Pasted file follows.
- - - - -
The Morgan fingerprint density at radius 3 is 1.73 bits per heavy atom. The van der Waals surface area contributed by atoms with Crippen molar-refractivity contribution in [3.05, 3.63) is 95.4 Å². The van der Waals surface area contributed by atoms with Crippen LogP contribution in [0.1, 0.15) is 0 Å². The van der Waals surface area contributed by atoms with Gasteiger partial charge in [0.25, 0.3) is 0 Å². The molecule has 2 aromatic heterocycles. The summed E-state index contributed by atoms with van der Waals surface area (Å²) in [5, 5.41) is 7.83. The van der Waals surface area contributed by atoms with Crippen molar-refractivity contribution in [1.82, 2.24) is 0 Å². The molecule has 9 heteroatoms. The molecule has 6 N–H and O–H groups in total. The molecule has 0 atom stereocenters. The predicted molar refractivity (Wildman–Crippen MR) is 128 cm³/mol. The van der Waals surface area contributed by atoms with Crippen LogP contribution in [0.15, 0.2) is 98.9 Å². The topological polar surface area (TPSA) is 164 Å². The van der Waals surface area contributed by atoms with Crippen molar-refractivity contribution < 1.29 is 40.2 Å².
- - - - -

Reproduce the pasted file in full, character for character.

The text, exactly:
The Morgan fingerprint density at radius 3 is 1.73 bits per heavy atom. The van der Waals surface area contributed by atoms with Crippen molar-refractivity contribution in [3.05, 3.63) is 95.4 Å². The van der Waals surface area contributed by atoms with Crippen LogP contribution in [0.1, 0.15) is 0 Å². The van der Waals surface area contributed by atoms with Gasteiger partial charge in [0.25, 0.3) is 0 Å². The molecule has 2 aromatic heterocycles. The summed E-state index contributed by atoms with van der Waals surface area (Å²) in [5, 5.41) is 7.83. The van der Waals surface area contributed by atoms with Crippen molar-refractivity contribution in [1.82, 2.24) is 0 Å². The molecule has 9 heteroatoms. The molecule has 6 N–H and O–H groups in total. The molecule has 0 atom stereocenters. The predicted molar refractivity (Wildman–Crippen MR) is 128 cm³/mol. The van der Waals surface area contributed by atoms with Crippen LogP contribution in [0.15, 0.2) is 98.9 Å². The topological polar surface area (TPSA) is 164 Å². The van der Waals surface area contributed by atoms with Crippen molar-refractivity contribution < 1.29 is 40.2 Å².